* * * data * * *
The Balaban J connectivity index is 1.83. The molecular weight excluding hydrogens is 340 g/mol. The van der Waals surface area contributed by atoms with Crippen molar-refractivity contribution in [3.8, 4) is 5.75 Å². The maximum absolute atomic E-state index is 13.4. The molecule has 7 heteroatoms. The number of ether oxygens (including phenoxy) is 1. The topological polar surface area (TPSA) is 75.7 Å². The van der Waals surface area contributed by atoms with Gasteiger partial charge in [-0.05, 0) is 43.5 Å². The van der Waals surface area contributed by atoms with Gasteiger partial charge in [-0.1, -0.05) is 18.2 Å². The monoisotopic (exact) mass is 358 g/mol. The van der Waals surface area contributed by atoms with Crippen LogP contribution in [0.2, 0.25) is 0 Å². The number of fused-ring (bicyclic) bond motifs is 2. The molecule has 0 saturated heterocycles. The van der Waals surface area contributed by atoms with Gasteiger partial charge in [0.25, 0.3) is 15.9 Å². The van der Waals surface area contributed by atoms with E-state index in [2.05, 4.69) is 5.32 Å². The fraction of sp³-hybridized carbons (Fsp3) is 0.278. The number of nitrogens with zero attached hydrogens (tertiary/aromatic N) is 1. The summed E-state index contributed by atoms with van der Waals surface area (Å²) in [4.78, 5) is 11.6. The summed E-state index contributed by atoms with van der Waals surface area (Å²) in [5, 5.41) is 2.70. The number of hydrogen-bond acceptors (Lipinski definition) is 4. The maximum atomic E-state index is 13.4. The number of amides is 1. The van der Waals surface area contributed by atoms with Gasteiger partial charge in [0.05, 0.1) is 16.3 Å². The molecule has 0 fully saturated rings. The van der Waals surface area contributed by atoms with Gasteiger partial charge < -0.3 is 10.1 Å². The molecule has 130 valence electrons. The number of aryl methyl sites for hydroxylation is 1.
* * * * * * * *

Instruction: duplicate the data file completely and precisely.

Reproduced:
The Balaban J connectivity index is 1.83. The molecular weight excluding hydrogens is 340 g/mol. The van der Waals surface area contributed by atoms with Crippen molar-refractivity contribution in [3.8, 4) is 5.75 Å². The maximum absolute atomic E-state index is 13.4. The molecule has 7 heteroatoms. The number of ether oxygens (including phenoxy) is 1. The topological polar surface area (TPSA) is 75.7 Å². The van der Waals surface area contributed by atoms with Gasteiger partial charge in [-0.05, 0) is 43.5 Å². The van der Waals surface area contributed by atoms with Gasteiger partial charge in [-0.1, -0.05) is 18.2 Å². The monoisotopic (exact) mass is 358 g/mol. The van der Waals surface area contributed by atoms with Crippen LogP contribution in [0.2, 0.25) is 0 Å². The number of fused-ring (bicyclic) bond motifs is 2. The molecule has 0 saturated heterocycles. The van der Waals surface area contributed by atoms with Gasteiger partial charge in [0.25, 0.3) is 15.9 Å². The van der Waals surface area contributed by atoms with E-state index in [2.05, 4.69) is 5.32 Å². The fraction of sp³-hybridized carbons (Fsp3) is 0.278. The number of nitrogens with zero attached hydrogens (tertiary/aromatic N) is 1. The summed E-state index contributed by atoms with van der Waals surface area (Å²) in [4.78, 5) is 11.6. The summed E-state index contributed by atoms with van der Waals surface area (Å²) in [5, 5.41) is 2.70. The number of hydrogen-bond acceptors (Lipinski definition) is 4. The maximum atomic E-state index is 13.4. The number of amides is 1. The van der Waals surface area contributed by atoms with Gasteiger partial charge in [0.05, 0.1) is 16.3 Å². The molecule has 0 fully saturated rings. The van der Waals surface area contributed by atoms with Gasteiger partial charge < -0.3 is 10.1 Å². The molecule has 130 valence electrons. The number of aryl methyl sites for hydroxylation is 1.